Recently, Modern Healthcare reported that Emblem Health laid off 250 staff members, or 7.5 percent of the company’s workforce, after deciding to outsource all of its tech work to services company Cognizant.
CEO Karen Ignagni said outsourcing the work was part of critical modernisation for the company’s future.
Ignagni took up the post last autumn and, since then, the former Washington D.C. lobbyist and head of America’s Health Insurance Plans (AHIP), has struggled to achieve a financial turnaround.
A Crain’s report said Emblem’s insurers, GHI and HIP, had a combined net loss of $113 million in 2015.
Outsourcing is not new to healthcare. For years hospitals have outsources services such as catering, landscaping and lab tests in a bid to reduce and contain expenses.
Deciding on build-or-buy for IT, is fast becoming a decision healthcare facilities must face. Owing to the complexity of implementing tech and security alarms where information hackers hold hospitals ransom in payment for data demands, many healthcare facilities are now having to decide on investing in an in-house team to deal with IT or contract services out to a third party.
Many of the affected employees have been asked to accept jobs from Cognizant.
“This step will allow us to create a stronger company that will deliver innovative products, continue our leadership in value-based care, improve service to our members, and provide us with greater agility in this ever-changing environment,” an Emblem spokeswoman said.
In a video to employees posted on You Tube, Ignagni explained that the Emblem Health had “come to realise that building our own technology would require hundreds of millions of dollars and require time that we didn't have.”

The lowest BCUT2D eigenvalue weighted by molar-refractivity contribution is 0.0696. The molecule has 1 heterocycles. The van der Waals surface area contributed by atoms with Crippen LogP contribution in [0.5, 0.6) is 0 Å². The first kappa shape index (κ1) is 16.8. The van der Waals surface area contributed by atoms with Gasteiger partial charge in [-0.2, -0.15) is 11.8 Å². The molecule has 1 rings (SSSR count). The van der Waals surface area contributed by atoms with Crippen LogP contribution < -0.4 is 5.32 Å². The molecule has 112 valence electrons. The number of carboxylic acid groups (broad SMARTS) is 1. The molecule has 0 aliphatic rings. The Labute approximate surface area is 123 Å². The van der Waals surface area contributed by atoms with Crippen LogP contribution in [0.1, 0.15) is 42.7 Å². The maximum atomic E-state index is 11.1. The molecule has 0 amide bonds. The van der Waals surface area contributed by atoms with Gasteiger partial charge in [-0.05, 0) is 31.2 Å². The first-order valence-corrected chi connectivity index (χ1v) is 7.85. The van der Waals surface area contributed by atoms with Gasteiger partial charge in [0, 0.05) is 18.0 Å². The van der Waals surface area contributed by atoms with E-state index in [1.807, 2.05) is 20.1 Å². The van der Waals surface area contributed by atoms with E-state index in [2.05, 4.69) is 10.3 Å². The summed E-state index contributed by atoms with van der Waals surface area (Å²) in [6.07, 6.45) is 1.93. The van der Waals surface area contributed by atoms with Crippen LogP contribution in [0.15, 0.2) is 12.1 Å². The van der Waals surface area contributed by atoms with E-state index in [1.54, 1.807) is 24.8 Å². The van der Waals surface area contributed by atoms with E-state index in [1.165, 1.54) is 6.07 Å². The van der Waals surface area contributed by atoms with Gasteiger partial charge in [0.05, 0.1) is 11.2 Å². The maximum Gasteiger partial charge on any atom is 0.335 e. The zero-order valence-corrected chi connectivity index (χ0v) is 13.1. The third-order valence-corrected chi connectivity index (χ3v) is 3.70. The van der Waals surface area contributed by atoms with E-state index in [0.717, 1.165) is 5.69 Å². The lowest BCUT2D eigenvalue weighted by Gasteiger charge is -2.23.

A group of staff affected by the cuts protested against the move outside company office in Manhattan.
The move highlights a growing debate over outsourcing IT jobs, moving employment offshore and using H-1B visas. Such visas allow companies in the U.S. to employ workers with specialised skills from overseas.
Meanwhile, in a bid to protect jobs on the other side of the Atlantic, in 2017, the UK government has decided it will impose a migrant tax on overseas workers which will affect parts of the healthcare sector.
In an article on outsourcing, Healthcare Business Tech stresses the need to deal with in-house staff fears. It says that most outsourcing partners will keep on the majority of the hospital staff for a successful transition.
“However, in the best interest of your employees, make sure whatever service provider you go with offers similar healthcare, retirement and other benefits that you do so that your employees remain happy, content and well compensated,” it says.
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